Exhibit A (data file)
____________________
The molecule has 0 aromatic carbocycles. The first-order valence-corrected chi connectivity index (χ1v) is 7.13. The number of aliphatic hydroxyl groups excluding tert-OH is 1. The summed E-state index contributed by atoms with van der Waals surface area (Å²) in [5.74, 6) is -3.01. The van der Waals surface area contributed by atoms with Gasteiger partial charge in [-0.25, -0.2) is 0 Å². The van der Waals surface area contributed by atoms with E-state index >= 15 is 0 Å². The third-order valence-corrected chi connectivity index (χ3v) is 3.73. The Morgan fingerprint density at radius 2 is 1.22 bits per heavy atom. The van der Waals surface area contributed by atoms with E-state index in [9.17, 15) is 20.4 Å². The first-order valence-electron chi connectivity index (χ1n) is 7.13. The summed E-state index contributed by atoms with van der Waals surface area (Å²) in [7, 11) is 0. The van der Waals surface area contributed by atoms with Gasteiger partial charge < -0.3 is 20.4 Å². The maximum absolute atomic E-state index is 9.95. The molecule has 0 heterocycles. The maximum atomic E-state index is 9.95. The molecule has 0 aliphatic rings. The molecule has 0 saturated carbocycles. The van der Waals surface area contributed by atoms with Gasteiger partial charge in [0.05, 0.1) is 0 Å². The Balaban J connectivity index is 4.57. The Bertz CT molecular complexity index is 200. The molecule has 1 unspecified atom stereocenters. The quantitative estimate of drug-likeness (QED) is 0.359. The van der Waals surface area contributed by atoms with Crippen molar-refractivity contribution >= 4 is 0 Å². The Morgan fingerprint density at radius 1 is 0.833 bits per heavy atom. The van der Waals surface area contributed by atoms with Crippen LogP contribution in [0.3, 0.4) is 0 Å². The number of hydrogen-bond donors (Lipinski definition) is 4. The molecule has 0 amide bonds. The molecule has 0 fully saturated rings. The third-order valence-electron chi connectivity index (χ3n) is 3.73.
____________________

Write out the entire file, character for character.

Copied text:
The molecule has 0 aromatic carbocycles. The first-order valence-corrected chi connectivity index (χ1v) is 7.13. The number of aliphatic hydroxyl groups excluding tert-OH is 1. The summed E-state index contributed by atoms with van der Waals surface area (Å²) in [5.74, 6) is -3.01. The van der Waals surface area contributed by atoms with Gasteiger partial charge in [-0.25, -0.2) is 0 Å². The van der Waals surface area contributed by atoms with E-state index >= 15 is 0 Å². The third-order valence-corrected chi connectivity index (χ3v) is 3.73. The Morgan fingerprint density at radius 2 is 1.22 bits per heavy atom. The van der Waals surface area contributed by atoms with E-state index in [9.17, 15) is 20.4 Å². The first-order valence-electron chi connectivity index (χ1n) is 7.13. The summed E-state index contributed by atoms with van der Waals surface area (Å²) in [7, 11) is 0. The van der Waals surface area contributed by atoms with Gasteiger partial charge < -0.3 is 20.4 Å². The maximum absolute atomic E-state index is 9.95. The molecule has 0 heterocycles. The maximum atomic E-state index is 9.95. The molecule has 0 aliphatic rings. The molecule has 0 saturated carbocycles. The van der Waals surface area contributed by atoms with Gasteiger partial charge in [0.05, 0.1) is 0 Å². The Balaban J connectivity index is 4.57. The Bertz CT molecular complexity index is 200. The molecule has 1 unspecified atom stereocenters. The quantitative estimate of drug-likeness (QED) is 0.359. The van der Waals surface area contributed by atoms with Crippen molar-refractivity contribution >= 4 is 0 Å². The Morgan fingerprint density at radius 1 is 0.833 bits per heavy atom. The van der Waals surface area contributed by atoms with Crippen LogP contribution in [0.3, 0.4) is 0 Å². The number of hydrogen-bond donors (Lipinski definition) is 4. The molecule has 0 amide bonds. The molecule has 0 fully saturated rings. The third-order valence-electron chi connectivity index (χ3n) is 3.73.